Moving Towards Racial Justice Through Marijuana Decriminalization
Significant racial disparities exist in marijuana enforcement in the City of Milwaukee. In 2011, African Americans were over five times more likely to get arrested than white people, despite similar rates of usage. Even as the total number of arrests decreased slightly from 2010 to 2011, the disparity of Black vs. white arrests increased. Criminal record for simple possession creates a lifetime of collateral damage. The punishment should fit the crime.
Decriminalizing marijuana possession (making the penalty for possession a municipal citation, like a parking ticket) will remove many nonviolent offenders from our criminal justice system. Alderman Nik Kovac and Alderman Ashanti Hamilton have put forward an ordinance to do this, and remove the automatic felony referral for a second offense of possessing a small amount of marijuana. It would also lower the maximum fine from $500 to $5, sending less people into the corrections system due to inability to pay the ticket.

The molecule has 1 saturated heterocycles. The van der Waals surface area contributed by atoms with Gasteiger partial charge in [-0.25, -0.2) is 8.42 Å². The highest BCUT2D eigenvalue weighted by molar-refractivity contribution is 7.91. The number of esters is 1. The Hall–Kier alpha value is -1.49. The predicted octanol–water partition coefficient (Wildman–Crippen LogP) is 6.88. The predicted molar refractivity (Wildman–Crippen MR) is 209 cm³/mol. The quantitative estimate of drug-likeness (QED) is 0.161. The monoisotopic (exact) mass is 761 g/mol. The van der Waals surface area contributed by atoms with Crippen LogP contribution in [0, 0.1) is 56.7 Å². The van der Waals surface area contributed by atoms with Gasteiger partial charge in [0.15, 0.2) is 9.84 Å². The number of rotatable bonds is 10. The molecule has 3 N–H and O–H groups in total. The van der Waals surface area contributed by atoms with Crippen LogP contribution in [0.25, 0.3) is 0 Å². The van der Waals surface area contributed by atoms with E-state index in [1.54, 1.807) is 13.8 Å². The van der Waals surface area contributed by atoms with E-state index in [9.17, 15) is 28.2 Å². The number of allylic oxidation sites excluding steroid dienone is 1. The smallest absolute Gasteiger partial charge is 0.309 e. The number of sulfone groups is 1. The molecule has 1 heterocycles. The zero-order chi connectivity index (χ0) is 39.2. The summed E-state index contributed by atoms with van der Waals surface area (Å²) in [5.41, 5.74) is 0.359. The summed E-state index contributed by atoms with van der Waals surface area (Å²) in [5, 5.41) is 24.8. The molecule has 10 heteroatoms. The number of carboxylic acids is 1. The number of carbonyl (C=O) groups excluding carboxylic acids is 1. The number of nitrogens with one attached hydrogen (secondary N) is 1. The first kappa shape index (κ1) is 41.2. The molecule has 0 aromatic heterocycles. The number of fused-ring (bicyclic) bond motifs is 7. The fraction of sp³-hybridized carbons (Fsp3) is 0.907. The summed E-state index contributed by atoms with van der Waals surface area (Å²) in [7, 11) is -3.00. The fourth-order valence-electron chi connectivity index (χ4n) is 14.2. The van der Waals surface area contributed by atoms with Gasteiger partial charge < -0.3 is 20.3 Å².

“Forty percent of the African American males from Milwaukee County incarcerated since 1990 were drug offenders. In the early 1990s African Americans had 4 times as many annual admissions for drug-related offenses as white men. As drug offenses soared in the 2002 to 2005 years African American men had 11 to 12 times as many drug-related prison admissions as white men.” (Wisconsin’s Mass Incarceration of African American Males[i] Report)
Changing public opinion increasingly favors more sensible drug policy and a new approach to marijuana. We encourage the Common Council to take action on this important racial justice issue immediately by supporting lower fines for it. Please call your representative on the Common Council today to educate them about this important issue.
[i] Lois Quinn and John Pawersat